The randomized trials described above both demonstrated impressive response rates. These two protocols were distinct in terms of study design, with a planned stopping point for therapy incorporated into the DAC trial for patients who did not achieve a CR, while in the CALGB 9221 trial; most patients continued treatment until disease progression. Both trials stopped therapy 2 or 3 cycles past a complete response. The lack of a planned stopping point in CALGB 9221 and superior remission duration in that trial raise the question of whether maintenance therapy for patients who do not achieve a CR has an impact on time to AML disease progression or death, since these outcomes were significantly better in the 5AC-treated patients and was not different in those treated with DAC. At present, there is no consensus regarding maintenance therapy for patients who do not achieve a CR from therapy with a DNA methyltransferase inhibitor.

Both 5AC and DAC require intravenous or subcutaneous administration. In an effort to overcome this limitation, a number of groups are working to develop oral DNA methyltransferase inhibitors. Among the candidates are an oral form for DAC, an oral 5AC, and a novel nucleoside analog called zebularine. Zebularine was attractive because of its superior chemical stability and lowere cytotoxicity compared to prototypical DNA methyltransferase inhibitors, with a similar ability to force re-expression of epigenetically silenced genes in AML cell lines and primary patient samples (18). Unfortunately, early pharmacokinetic analysis in mice, rats, and rhesus monkeys suggest that all of these agents have limited oral bioavailability (6.7%, 61% and <1% respectively for the different animals). (19). By contrast, studies in baboons using oral decitabine and decitabine mesylate achieved similar re-expression of fetal hemoglobin to that observed with subcutaneously administered DAC, suggesting that these agents may be more effectively absorbed (20). As yet there are no published reports for these orally administered drugs in humans.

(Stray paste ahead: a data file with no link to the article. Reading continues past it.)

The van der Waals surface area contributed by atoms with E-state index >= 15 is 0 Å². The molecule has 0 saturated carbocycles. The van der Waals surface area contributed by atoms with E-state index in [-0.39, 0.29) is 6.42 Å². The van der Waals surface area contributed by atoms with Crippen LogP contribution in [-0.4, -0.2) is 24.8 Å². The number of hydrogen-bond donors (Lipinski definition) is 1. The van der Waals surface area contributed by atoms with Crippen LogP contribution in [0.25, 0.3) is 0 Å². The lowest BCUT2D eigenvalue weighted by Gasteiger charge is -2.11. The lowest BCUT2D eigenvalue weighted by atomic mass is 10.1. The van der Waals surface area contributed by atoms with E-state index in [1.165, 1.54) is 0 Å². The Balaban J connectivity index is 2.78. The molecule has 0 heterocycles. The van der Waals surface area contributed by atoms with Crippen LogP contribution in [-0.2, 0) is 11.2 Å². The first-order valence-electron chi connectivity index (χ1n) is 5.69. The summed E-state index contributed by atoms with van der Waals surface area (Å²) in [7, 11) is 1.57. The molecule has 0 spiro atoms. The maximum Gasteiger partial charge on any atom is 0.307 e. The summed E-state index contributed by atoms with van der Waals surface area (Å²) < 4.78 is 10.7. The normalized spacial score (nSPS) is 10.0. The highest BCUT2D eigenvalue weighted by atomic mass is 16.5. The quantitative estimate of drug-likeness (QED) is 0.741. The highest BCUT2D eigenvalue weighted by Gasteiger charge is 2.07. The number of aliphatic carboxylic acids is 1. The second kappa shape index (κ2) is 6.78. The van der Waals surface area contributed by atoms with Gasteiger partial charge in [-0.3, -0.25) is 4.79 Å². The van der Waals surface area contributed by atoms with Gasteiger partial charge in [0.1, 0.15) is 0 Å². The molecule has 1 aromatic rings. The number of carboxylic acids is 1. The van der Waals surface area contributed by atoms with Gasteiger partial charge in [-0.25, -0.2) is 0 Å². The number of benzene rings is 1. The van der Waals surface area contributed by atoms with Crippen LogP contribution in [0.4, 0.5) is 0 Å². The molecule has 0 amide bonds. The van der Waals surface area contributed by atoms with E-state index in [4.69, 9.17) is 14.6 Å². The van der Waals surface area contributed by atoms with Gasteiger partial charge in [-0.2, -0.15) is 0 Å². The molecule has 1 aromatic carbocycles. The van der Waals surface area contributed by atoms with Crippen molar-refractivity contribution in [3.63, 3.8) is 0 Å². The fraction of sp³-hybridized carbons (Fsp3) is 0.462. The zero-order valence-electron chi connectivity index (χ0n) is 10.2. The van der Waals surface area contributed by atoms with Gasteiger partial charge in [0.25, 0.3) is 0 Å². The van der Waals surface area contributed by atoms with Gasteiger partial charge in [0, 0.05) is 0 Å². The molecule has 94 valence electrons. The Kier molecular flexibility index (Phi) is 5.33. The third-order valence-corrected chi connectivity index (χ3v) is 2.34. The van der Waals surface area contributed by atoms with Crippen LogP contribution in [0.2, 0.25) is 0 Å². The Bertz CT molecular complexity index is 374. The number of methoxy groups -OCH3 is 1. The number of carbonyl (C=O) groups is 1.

Histone Deacetylase Inhibitors